Here and There on the Turf: Schedule for Epinard Needed Rule Change Another Prosperity Note Healey and the Preakness, Daily Racing Form, 1924-01-11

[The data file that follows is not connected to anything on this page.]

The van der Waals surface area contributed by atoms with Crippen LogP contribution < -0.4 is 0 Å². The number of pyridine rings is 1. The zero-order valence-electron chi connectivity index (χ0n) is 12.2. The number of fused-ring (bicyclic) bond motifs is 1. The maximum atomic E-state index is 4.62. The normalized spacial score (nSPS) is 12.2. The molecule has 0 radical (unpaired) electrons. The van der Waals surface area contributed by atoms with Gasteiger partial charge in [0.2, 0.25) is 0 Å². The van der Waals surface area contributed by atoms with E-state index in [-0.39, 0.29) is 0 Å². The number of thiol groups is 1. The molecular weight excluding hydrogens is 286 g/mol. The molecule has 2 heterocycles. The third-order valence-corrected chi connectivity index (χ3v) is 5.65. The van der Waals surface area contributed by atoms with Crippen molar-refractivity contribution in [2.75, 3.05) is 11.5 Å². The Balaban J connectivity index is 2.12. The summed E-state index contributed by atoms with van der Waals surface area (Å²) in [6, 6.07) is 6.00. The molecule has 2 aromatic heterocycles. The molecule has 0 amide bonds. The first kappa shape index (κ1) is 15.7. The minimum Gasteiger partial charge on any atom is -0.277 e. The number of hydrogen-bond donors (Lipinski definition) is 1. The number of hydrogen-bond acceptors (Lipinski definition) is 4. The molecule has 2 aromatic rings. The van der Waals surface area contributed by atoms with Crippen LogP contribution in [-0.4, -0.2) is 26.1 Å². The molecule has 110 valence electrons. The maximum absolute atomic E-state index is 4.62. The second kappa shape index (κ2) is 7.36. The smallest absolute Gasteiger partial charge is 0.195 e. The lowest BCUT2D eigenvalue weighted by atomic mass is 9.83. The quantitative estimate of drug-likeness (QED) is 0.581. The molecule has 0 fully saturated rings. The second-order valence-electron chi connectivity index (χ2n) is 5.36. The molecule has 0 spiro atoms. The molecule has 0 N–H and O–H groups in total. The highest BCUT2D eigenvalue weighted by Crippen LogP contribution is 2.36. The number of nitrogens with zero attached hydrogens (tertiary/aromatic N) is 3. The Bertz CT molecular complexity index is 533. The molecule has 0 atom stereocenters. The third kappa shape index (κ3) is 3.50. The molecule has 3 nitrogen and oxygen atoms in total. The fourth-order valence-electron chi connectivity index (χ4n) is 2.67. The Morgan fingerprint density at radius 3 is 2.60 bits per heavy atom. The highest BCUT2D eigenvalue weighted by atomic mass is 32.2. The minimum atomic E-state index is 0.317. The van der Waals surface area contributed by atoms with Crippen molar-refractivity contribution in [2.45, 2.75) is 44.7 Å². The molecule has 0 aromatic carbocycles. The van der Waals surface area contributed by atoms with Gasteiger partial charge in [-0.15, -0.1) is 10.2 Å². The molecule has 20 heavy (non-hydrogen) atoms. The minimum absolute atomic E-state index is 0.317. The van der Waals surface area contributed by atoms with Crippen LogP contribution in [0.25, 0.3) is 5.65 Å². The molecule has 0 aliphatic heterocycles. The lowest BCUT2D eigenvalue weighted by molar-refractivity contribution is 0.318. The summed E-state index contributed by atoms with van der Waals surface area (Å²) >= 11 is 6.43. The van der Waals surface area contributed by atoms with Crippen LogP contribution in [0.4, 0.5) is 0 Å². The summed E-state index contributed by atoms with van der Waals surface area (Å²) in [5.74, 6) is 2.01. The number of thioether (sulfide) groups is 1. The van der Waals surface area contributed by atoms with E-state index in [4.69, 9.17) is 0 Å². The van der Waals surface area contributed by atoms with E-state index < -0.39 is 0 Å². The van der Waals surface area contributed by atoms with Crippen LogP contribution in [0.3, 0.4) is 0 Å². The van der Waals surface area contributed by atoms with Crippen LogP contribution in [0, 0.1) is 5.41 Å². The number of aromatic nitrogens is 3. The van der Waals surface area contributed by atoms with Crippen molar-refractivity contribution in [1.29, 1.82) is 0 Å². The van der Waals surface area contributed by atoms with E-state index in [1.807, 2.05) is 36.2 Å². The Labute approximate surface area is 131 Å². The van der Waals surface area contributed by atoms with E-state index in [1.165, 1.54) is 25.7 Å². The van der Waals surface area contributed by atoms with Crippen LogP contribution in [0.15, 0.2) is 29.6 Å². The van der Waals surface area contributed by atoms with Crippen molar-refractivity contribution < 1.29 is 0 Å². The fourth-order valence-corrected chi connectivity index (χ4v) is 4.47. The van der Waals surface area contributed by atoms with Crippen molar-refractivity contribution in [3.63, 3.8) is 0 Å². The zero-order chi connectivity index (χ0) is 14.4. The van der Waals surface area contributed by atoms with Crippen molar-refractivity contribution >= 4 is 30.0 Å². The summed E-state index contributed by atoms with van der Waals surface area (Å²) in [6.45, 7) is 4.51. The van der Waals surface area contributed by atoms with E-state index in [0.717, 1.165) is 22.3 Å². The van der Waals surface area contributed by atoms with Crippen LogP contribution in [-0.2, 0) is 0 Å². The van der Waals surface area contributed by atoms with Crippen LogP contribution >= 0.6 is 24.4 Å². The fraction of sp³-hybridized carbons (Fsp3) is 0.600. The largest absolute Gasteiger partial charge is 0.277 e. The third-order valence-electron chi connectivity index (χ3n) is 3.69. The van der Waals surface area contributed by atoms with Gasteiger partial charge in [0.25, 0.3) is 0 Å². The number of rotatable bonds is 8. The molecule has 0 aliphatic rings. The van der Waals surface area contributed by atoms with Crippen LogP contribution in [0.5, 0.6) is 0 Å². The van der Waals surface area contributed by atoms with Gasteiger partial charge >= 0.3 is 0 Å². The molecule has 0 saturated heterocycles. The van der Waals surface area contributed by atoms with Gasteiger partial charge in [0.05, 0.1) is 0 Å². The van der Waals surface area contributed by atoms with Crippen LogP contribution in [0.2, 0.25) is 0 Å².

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Here and There on the Turf Schedule for Epinard. Needed Rule Change. Another Prosperity Note. Healey and the Preakness. It was pretty well assured before Pierre Wertheimer left this country that the schedule for Epinard in this country would consist of races at Belmont Park, Aqueduct and in Kentucky, but it is well to know that Matt J. Winn, general manager of the Kentucky Jockey Club, has fallen in with the program. Colonel "Winn is in hearty accord with the program and has promised that the Kentucky Jockey Club will do its share by putting on a fitting race at Latonia in order that Kentuckians may have an opportunity to see the French champion in action. This race, which will be th? last one of the three that have been arranged, will be over a mile and a quarter distance. No definite announcement has been mada of the sums that will be hung up for the colt, but it is safe to predict that in the aggregate they will amount to considerably more than the 00,000 that induced Ben Irish to send Papyrus over last year. As the race schedule stands now Epinard will be raced three-quarters at Belmont Park, one mile at Aqueduct and a mile and a quarter at Latonia. As a matter of fact this plan would give Kentucky the best part of the show, for there is infinitely more entertainment in seeing a horse race a mile and a quarter than in either one of the other distances. And it does not mean that Eugene Leigh, who will bring Epinard over, is in any manner restricted to these three races for the French champion. It is agreed that he will keep these three engagements, but Leigh is at liberty to add as many other races as he cares to to the schedule, just so they do not conflict with these engagements. This would make it possible for Maryland to see Epinard under silks should one of the racing associations of that state make a bid; for his services. It is likely that such a bid will be made, and it would b2 well if every section had a chance to see the colt in an adequate race. It is imperative in the interest of fair play that there be a change in the rules of racing in regard to the computing of foreign winnings. Although foreign money has fallen away below par since war tims, the o!d rate is still the rule in estimating the winnings of foreign horses in flat racing. Because of the fact that a number of foreign jumpers were to be imported for 1924 racing the National Steeplechase and Hunt Association changed its rules last fall so that these horses would not be weighed down with excessive penalties. The new rule provides that foreign winners shall be computed on the basis of the foreign exchange rate prevailing on the day of the racs in which each individual won. It is prcbabla that there would haye bqenari amendment to the rule so far as flat racing is concerned long ago had there been anything of a foreign invasion of our turf, but there never really came a reason for the change until this year. Now the foreign horses promise to cut a big figure in races through the field, and there are some of them that may be put to flat racing. There could be no good argument against a change in the rules of flat racing as well as steeplechasing, and it will doubtless be made in the interest of fairness and good racing. It would be possible in these prosperous days of racing to go on almost indefinitely and tell of new evidences, and convincing evidences, of how American racing is enjoying a bounty unheard of before. Much has been said of the records, money earning and otherwise, for which 1923 was remarkable, and there is just one more that has not been fully exploited. During the year that has just closed there were eight stables whose winnings exceeded 00,000. The Rancocas Stable went to the unheard-of record of 38,839 and two other stables onyl missed 00,000 -by a few dollars when the Greentrce Stable rolled up 99,652 and J. S. Cosdens horses earned 97,832. Two others, those of J. K. L. Ross and Ilarry i Payne Whitney, each earned in excess of 50,- j 000 and the other three of the top eight were I over the 00,000 mark. The significance of these figures is appreciated when compared with other years of the turf. Going back to 1902, when the late Green B. Morris topped the list with a total winning of 8,350, there have bean seven other years in which the leader gathered an even lesser amount. In 1911, when there was no racing in New York, S. C. Hildreth finished on top with 7,473 as his total, and last year that sum would just about let him in the first thirty. In 1912, another year in which the New York tracks were closed, John W. Schorr topped the list with a winning of 8,225, and the following year Ilarry P. Whitney was on top with only 5,056 as his record. The best year until 1923, as far as winnings were concerned, was in 1907, when the late James R. Kccnc just about swept the turf to win 97,342, but there was not so much left for the others as there was last year. Racing is indeed booming and 1924 holds out just as much promise as was enjoyed during the .record-breaking twelve months just gone by. Thomas J. Healey has to his credit two successive victories in ths rich Preakness Stakes of the Maryland Jockey Club at Pimlico, and he will strive earnestly to make it three in a row this year. In 1922 Healey sent Pillory to the post for his victory under the silks of Richard T. Wilson and last year he repeated by saddling Vigil for "Walter J. Salmon. With each colt the Preakness was his one big achievement, but Pillory was a particularly unsound horse and Vigil finished third in the Kentucky Derby, though he went lame in the running of the race. And that was not the only misfortune that came to Healey with his good ones, for both Wilderness and Tall Timber, rated as two of the best three-year-old prospects a year ago, both went badly amiss before they had a chance to start in any of the important stake races for which they were eligible. But Tom Healey has something to be justly proud of in his two Preakness Stakes victories, and he will probably have at least on3 worthy, representative to saddle at post time for either Mr. Salmon or Mr. Wilson.- There are some excellent prospects in each string, and they are wintering at Belmont Park in a way that is entirely satisfactory. It is possible that the best three-year-old of the Salmon string will be Galician, a handsome brown son of Lembcrg and Linsdale, and, accordingly, imported. This colt was not raced last year, but Healey has high hopes for him, and if he comes to hand promptly he will be the stable choice as a Preakness hope. Of the Wilson eligibles Broomfield, the half brother to Wilderness, is one that seems to have a good chance to iinprova over his two-year-cld showing, and he may prove the star of the stable. Trainer Healey will take a well-earned vacation in California before his duties of making ready for the new racing season call him home again.